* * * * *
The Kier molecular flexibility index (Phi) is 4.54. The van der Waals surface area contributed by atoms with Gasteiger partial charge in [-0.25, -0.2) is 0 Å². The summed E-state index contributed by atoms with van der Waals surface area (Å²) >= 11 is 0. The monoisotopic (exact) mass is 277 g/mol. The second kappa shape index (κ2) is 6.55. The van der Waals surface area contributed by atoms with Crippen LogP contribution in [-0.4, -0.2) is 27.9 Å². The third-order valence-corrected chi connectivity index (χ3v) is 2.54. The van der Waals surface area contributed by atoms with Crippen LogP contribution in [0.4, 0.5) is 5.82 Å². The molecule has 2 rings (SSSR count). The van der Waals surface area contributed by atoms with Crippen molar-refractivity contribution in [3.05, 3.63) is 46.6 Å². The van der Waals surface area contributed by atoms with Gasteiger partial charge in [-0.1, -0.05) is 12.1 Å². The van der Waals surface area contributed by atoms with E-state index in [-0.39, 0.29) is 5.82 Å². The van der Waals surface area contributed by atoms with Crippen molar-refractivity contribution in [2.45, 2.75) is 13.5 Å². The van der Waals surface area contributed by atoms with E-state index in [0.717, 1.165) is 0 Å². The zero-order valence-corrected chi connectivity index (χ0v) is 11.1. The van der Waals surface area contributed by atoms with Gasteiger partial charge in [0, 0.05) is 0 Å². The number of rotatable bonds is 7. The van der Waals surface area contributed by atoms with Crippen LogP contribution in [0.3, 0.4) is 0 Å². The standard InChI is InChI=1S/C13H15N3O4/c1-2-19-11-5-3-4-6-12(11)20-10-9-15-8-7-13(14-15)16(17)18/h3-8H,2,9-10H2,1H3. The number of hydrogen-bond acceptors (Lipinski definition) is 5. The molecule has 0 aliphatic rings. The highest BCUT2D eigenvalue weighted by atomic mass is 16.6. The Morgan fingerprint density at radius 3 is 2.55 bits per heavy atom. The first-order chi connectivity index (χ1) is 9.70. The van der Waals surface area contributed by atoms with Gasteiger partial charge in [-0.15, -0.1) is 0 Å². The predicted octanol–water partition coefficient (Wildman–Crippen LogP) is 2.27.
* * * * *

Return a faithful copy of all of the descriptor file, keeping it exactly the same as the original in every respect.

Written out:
The Kier molecular flexibility index (Phi) is 4.54. The van der Waals surface area contributed by atoms with Gasteiger partial charge in [-0.25, -0.2) is 0 Å². The summed E-state index contributed by atoms with van der Waals surface area (Å²) >= 11 is 0. The monoisotopic (exact) mass is 277 g/mol. The second kappa shape index (κ2) is 6.55. The van der Waals surface area contributed by atoms with Crippen LogP contribution in [-0.4, -0.2) is 27.9 Å². The third-order valence-corrected chi connectivity index (χ3v) is 2.54. The van der Waals surface area contributed by atoms with Crippen LogP contribution in [0.4, 0.5) is 5.82 Å². The molecule has 2 rings (SSSR count). The van der Waals surface area contributed by atoms with Crippen molar-refractivity contribution in [3.05, 3.63) is 46.6 Å². The van der Waals surface area contributed by atoms with Gasteiger partial charge in [-0.1, -0.05) is 12.1 Å². The van der Waals surface area contributed by atoms with E-state index in [-0.39, 0.29) is 5.82 Å². The van der Waals surface area contributed by atoms with Crippen molar-refractivity contribution in [2.45, 2.75) is 13.5 Å². The van der Waals surface area contributed by atoms with E-state index in [0.717, 1.165) is 0 Å². The zero-order valence-corrected chi connectivity index (χ0v) is 11.1. The van der Waals surface area contributed by atoms with Gasteiger partial charge in [0, 0.05) is 0 Å². The number of rotatable bonds is 7. The van der Waals surface area contributed by atoms with Crippen LogP contribution in [0.3, 0.4) is 0 Å². The standard InChI is InChI=1S/C13H15N3O4/c1-2-19-11-5-3-4-6-12(11)20-10-9-15-8-7-13(14-15)16(17)18/h3-8H,2,9-10H2,1H3. The number of hydrogen-bond acceptors (Lipinski definition) is 5. The molecule has 0 aliphatic rings. The highest BCUT2D eigenvalue weighted by atomic mass is 16.6. The Morgan fingerprint density at radius 3 is 2.55 bits per heavy atom. The first-order chi connectivity index (χ1) is 9.70. The van der Waals surface area contributed by atoms with Gasteiger partial charge in [-0.15, -0.1) is 0 Å². The predicted octanol–water partition coefficient (Wildman–Crippen LogP) is 2.27.